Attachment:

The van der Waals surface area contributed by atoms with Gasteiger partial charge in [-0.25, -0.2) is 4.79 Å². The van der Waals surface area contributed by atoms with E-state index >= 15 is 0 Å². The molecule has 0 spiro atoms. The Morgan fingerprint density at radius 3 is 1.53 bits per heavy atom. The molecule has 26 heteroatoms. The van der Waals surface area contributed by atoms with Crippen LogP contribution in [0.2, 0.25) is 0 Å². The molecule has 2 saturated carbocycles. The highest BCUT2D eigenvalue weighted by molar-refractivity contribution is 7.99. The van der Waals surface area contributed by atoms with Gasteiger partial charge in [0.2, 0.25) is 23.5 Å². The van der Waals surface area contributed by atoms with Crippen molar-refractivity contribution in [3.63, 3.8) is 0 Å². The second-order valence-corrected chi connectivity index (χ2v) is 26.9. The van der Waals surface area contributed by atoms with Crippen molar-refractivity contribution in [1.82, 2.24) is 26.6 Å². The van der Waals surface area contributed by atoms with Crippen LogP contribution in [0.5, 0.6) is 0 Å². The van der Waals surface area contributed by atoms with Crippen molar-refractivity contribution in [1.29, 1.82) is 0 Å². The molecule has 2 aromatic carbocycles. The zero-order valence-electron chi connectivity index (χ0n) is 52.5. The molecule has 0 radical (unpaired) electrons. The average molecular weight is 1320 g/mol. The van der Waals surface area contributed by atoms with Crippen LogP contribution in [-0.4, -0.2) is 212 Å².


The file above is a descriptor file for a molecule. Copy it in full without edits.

The van der Waals surface area contributed by atoms with Gasteiger partial charge in [-0.25, -0.2) is 4.79 Å². The van der Waals surface area contributed by atoms with E-state index >= 15 is 0 Å². The molecule has 0 spiro atoms. The Morgan fingerprint density at radius 3 is 1.53 bits per heavy atom. The molecule has 26 heteroatoms. The van der Waals surface area contributed by atoms with Crippen LogP contribution in [0.2, 0.25) is 0 Å². The molecule has 2 saturated carbocycles. The highest BCUT2D eigenvalue weighted by molar-refractivity contribution is 7.99. The van der Waals surface area contributed by atoms with Gasteiger partial charge in [0.2, 0.25) is 23.5 Å². The van der Waals surface area contributed by atoms with Crippen molar-refractivity contribution in [3.63, 3.8) is 0 Å². The second-order valence-corrected chi connectivity index (χ2v) is 26.9. The van der Waals surface area contributed by atoms with Crippen molar-refractivity contribution in [1.82, 2.24) is 26.6 Å². The van der Waals surface area contributed by atoms with Crippen LogP contribution in [0.5, 0.6) is 0 Å². The van der Waals surface area contributed by atoms with Crippen molar-refractivity contribution in [1.29, 1.82) is 0 Å². The molecule has 2 aromatic carbocycles. The zero-order valence-electron chi connectivity index (χ0n) is 52.5. The molecule has 0 radical (unpaired) electrons. The average molecular weight is 1320 g/mol. The van der Waals surface area contributed by atoms with Crippen LogP contribution in [-0.4, -0.2) is 212 Å².